Military Members to Receive Mortgage Relief

Military Members to Receive Mortgage Relief

Several major mortgage lenders violated the law several months ago and performed wrongful foreclosures on many active duty service members. Now a lawsuit has provided help for these victimized military members and their families.

There was a story not very long ago that reported that members of the military were losing their homes to unfair foreclosures. If you were one of the service members affected by this or if you know a military member who had their home foreclosed on unfairly, there is some great news.

As a result of the lawsuits filed over this matter, four of the main lenders in this debacle have vowed to make amends with the military service members who were unduly foreclosed upon and those who were denied a reduction in their interest rates despite the law that is designed to protect active duty military personnel from mortgage and credit abuses while they are deployed. The four major banks that were involved in this were Wells Fargo, Citigroup, Ally Financial and JPMorgan Chase. In order to make amends for these abuses, the four lenders have agreed on a comprehensive settlement which includes the following terms:

  • Ally Financial, Wells Fargo and Citigroup will have to pay any service member that had a wrongful foreclosure at least $116,785 in addition to any interest and lost equity that occurred on their home. In some cases, the banking regulators may require them to pay out more depending on each individual case.
  • JPMorgan Chase has already compensated some of the military service members who were affected by wrongful foreclosures and those who were denied lower interest rates due to a previous settlement. Chase will also provide these service members either the full cash equivalent of their home at the time when they were wrongfully foreclosed or give them their home free and clear if they are still living in it. In addition to that, many of the service members affected by Chase’s violations will receive additional compensation for additional harm that they  may have suffered.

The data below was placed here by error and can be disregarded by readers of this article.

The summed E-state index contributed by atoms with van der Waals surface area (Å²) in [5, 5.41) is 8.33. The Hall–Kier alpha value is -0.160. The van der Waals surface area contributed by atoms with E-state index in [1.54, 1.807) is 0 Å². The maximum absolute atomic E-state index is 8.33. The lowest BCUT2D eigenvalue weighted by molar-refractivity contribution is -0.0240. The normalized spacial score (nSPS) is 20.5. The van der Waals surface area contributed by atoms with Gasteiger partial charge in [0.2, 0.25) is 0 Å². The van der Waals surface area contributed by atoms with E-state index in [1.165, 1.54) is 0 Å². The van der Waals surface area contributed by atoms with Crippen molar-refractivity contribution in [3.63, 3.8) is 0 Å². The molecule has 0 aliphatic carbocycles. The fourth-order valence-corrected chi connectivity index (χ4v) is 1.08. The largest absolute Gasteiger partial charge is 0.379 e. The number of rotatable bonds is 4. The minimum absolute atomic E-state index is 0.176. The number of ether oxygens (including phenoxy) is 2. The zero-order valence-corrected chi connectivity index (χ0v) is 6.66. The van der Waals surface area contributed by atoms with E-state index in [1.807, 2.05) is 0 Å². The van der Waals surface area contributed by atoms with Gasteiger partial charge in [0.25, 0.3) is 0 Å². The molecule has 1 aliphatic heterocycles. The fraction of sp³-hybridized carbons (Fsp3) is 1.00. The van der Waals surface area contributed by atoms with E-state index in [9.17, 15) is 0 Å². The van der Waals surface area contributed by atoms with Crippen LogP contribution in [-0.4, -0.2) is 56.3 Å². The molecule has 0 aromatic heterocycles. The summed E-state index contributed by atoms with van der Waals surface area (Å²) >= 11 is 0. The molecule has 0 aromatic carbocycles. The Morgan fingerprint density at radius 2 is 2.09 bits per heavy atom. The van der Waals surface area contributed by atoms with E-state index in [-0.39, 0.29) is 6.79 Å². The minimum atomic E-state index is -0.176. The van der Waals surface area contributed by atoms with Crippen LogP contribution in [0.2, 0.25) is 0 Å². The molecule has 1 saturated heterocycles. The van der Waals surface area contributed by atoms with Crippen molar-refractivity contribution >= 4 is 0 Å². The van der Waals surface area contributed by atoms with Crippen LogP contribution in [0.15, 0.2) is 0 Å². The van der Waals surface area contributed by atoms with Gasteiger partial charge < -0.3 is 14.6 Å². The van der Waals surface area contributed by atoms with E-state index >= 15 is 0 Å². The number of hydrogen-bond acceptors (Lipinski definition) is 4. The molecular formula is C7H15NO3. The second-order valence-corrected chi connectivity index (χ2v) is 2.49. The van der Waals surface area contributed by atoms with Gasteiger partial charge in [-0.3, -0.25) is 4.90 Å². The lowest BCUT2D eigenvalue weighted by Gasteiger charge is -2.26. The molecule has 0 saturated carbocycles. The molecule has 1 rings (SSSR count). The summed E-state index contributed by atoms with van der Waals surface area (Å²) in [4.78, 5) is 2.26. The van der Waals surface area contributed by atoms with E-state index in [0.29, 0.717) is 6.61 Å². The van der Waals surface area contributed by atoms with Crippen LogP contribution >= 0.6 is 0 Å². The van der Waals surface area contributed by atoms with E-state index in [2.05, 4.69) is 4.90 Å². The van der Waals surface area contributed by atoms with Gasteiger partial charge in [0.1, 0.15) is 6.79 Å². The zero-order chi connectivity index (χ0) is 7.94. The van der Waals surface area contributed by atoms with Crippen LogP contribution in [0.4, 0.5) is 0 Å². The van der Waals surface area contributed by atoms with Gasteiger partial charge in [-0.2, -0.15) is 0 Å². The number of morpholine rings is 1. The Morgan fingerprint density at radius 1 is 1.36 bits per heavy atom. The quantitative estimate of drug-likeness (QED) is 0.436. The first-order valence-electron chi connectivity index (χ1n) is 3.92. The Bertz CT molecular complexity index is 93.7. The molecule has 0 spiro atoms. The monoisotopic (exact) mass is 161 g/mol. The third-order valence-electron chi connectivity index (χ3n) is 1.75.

According to Tom Perez, the assistant attorney general for the Justice Department’s civil rights division, the Servicemembers Civil Relief Act is designed to reduce the burden of consumer debt obligations for our active duty military personnel so they can devote their full attention to their military responsibilities instead of worrying about the adverse financial consequences to their families. It is supposed to prevent foreclosure and other consequences so these wrongful foreclosures and resistance to reducing their mortgage interest rates are violating the law. The settlement in the recent class action lawsuit expands the protection by covering troops who are deployed regardless of when they took out their mortgage (before or after enlisting in the military) and it also provides relief for military members’ families who have underwater mortgages and are also relocating due to new military assignments.

If you are unsure if you qualify for mortgage relief help and you are a service member, you can find more information at www.servicemembers.gov. You can also find information by contacting your Armed Forces Legal Assistance office or call the United States Justice Department at 800-896-7743.

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